Bend City was one of the first mining towns to be established in the Eastern Sierra. It was also the site of the first bridge in Inyo County to span the Owens River. Today, all that remains of Bend City is piles of melted adobe bricks that served as building materials for the homes and businesses of its residents. Visitors will see large scattered stones, glass fragments and heavy nails and bars forged from iron.
Kearsarge is one of the nearest present day towns, providing a glimpse into the past of the Bend City landscape.
During its prime, Bend City and neighboring towns joined together to establish a new California county, named “Coso.” The county was never formally recognized due to late filing of legal paperwork. The people of Bend City began leaving town, seeking the more fertile land on the west side of the Owens Valley. Pauite Indian disturbances, the loss of their opportunity to create a separately identified government, and finally the devastation caused by the 1872 Lone Pine earthquake led to Bend City vanishing from the landscape.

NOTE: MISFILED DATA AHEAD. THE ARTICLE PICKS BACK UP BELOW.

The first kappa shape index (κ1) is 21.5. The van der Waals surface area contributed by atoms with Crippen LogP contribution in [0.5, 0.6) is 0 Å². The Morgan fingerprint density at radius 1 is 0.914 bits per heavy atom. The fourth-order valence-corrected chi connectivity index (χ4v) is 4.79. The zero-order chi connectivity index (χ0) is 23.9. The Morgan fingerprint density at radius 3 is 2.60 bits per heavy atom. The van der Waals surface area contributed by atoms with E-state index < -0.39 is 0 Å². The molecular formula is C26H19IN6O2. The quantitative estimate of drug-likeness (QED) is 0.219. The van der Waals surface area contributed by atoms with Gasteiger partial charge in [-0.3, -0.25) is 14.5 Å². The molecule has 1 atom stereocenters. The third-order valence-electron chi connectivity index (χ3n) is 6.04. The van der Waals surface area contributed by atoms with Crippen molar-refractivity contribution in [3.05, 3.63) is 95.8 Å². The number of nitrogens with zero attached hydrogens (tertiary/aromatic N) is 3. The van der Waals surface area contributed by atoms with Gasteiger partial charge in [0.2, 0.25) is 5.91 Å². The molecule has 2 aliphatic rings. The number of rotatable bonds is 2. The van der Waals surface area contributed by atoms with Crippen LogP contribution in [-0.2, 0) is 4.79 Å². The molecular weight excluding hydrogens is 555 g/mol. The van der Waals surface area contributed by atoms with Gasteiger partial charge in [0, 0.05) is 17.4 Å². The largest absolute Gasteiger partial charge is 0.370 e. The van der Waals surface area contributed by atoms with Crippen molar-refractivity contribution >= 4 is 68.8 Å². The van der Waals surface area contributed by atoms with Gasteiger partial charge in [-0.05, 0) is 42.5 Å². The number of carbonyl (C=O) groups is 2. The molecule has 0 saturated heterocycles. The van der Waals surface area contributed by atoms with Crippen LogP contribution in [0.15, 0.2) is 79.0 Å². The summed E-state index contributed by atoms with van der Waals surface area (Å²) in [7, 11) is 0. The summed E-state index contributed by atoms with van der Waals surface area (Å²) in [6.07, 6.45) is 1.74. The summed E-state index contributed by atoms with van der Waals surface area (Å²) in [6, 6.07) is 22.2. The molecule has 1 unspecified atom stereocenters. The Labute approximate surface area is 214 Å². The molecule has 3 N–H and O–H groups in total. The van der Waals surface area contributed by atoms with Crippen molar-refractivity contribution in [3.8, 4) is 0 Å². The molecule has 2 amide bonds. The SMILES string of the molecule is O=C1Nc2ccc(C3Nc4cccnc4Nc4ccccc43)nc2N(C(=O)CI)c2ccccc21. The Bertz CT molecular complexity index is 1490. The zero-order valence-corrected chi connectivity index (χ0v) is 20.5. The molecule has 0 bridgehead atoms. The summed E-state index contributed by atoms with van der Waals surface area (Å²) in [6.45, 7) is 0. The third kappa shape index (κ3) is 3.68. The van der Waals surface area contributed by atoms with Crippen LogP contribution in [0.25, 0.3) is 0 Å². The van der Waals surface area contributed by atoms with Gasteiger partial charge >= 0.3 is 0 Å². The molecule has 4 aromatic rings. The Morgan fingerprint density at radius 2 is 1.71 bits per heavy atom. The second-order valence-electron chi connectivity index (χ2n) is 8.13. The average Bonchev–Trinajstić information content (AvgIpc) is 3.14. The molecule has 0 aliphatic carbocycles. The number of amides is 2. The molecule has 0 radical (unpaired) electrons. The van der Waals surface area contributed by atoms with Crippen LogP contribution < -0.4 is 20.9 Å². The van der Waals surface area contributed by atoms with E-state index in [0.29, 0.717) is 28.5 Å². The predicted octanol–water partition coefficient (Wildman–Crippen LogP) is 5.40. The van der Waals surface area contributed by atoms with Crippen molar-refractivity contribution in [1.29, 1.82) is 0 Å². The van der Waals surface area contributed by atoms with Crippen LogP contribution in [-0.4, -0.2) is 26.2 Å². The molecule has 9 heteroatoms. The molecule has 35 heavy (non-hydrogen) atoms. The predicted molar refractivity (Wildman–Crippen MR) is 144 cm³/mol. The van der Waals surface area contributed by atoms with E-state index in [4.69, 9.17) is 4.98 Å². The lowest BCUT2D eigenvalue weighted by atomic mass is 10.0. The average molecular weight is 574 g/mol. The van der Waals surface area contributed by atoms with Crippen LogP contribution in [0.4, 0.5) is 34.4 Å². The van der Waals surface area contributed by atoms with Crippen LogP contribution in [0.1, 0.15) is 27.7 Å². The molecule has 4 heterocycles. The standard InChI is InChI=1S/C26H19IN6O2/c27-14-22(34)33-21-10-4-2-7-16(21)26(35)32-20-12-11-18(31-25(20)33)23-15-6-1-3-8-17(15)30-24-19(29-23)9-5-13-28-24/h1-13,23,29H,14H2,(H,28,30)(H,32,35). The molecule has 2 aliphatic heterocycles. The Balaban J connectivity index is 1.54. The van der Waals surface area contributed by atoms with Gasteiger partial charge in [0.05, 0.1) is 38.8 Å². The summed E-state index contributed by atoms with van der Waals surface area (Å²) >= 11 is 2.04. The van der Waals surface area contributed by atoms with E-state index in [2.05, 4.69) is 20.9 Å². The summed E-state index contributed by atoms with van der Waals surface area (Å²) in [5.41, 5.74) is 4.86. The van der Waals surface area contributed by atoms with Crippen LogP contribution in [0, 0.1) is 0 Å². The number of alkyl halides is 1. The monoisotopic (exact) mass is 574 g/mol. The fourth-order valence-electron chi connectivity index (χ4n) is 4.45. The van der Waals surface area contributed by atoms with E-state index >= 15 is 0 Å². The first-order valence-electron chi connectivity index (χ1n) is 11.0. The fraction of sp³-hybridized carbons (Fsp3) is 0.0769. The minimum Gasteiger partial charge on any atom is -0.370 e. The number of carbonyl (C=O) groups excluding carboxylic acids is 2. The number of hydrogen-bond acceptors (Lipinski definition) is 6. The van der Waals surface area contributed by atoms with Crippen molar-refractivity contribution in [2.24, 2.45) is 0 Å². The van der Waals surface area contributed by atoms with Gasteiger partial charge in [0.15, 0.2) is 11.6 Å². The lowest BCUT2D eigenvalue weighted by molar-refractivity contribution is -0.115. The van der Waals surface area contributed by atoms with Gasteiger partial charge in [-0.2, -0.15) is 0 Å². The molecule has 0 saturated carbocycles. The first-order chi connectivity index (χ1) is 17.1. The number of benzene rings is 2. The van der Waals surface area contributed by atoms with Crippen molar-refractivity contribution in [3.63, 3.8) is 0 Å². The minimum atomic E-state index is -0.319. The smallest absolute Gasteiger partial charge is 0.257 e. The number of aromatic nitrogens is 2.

Damage from the quake was so severe, it changed the course of the Owens River, creating no further need for the bridge crossing. The Adobe brick homes toppled during the earthquake. Harsh, dry conditions, little water and ongoing Indian hostilities, provided little incentive for anyone to keep the town alive.
The Bend City No. 299 California Historical Landmark is located along Masourka Canyon Road, 4.6 miles outside of Independence.
Inyo means “dwelling place of great spirit” in Paiute Native American language. Inyo County has many “greats.” Mount Whitney, the highest peak in the continental United States and Death Valley, the lowest spot in the Western Hemisphere, are both within Inyo’s boundaries. Great earthquakes have left their mark in recent history, changing the course of the Owens River and exposing ancient sedimentary rock.